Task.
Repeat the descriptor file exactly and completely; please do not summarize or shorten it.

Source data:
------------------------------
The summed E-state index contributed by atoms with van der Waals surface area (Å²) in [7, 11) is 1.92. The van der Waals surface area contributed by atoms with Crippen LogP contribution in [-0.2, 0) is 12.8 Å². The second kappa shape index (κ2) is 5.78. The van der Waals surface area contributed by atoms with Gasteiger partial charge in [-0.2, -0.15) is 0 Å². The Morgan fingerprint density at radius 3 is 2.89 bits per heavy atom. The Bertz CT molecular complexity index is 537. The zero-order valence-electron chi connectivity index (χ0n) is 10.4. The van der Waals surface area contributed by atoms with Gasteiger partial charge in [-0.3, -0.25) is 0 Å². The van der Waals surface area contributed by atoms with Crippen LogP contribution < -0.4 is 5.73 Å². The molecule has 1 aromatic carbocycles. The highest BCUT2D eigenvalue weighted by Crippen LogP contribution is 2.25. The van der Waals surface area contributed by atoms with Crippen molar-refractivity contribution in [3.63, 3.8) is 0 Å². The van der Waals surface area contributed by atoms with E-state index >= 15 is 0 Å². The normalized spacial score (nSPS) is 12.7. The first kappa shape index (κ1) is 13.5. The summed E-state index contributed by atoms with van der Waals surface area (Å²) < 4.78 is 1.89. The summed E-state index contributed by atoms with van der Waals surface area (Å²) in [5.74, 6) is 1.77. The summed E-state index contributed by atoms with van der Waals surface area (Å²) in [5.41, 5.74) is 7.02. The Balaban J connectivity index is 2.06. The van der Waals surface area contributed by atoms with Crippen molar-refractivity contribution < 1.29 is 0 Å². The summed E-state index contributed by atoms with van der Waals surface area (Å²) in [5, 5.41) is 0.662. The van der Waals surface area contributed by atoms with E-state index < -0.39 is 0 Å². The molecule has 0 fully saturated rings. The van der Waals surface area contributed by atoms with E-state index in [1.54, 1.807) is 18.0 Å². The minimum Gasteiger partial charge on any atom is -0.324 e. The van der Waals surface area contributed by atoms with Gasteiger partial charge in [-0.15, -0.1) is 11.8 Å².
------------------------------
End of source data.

The summed E-state index contributed by atoms with van der Waals surface area (Å²) in [7, 11) is 1.92. The van der Waals surface area contributed by atoms with Crippen LogP contribution in [-0.2, 0) is 12.8 Å². The second kappa shape index (κ2) is 5.78. The van der Waals surface area contributed by atoms with Gasteiger partial charge in [-0.2, -0.15) is 0 Å². The Morgan fingerprint density at radius 3 is 2.89 bits per heavy atom. The Bertz CT molecular complexity index is 537. The zero-order valence-electron chi connectivity index (χ0n) is 10.4. The van der Waals surface area contributed by atoms with Gasteiger partial charge in [-0.3, -0.25) is 0 Å². The van der Waals surface area contributed by atoms with Crippen LogP contribution < -0.4 is 5.73 Å². The molecule has 1 aromatic carbocycles. The highest BCUT2D eigenvalue weighted by Crippen LogP contribution is 2.25. The van der Waals surface area contributed by atoms with Crippen molar-refractivity contribution in [3.63, 3.8) is 0 Å². The van der Waals surface area contributed by atoms with E-state index >= 15 is 0 Å². The normalized spacial score (nSPS) is 12.7. The first kappa shape index (κ1) is 13.5. The summed E-state index contributed by atoms with van der Waals surface area (Å²) < 4.78 is 1.89. The summed E-state index contributed by atoms with van der Waals surface area (Å²) in [5.74, 6) is 1.77. The summed E-state index contributed by atoms with van der Waals surface area (Å²) in [5.41, 5.74) is 7.02. The Balaban J connectivity index is 2.06. The van der Waals surface area contributed by atoms with Crippen molar-refractivity contribution < 1.29 is 0 Å². The summed E-state index contributed by atoms with van der Waals surface area (Å²) in [5, 5.41) is 0.662. The van der Waals surface area contributed by atoms with E-state index < -0.39 is 0 Å². The molecule has 0 fully saturated rings. The van der Waals surface area contributed by atoms with E-state index in [1.54, 1.807) is 18.0 Å². The minimum Gasteiger partial charge on any atom is -0.324 e. The van der Waals surface area contributed by atoms with Gasteiger partial charge in [-0.15, -0.1) is 11.8 Å².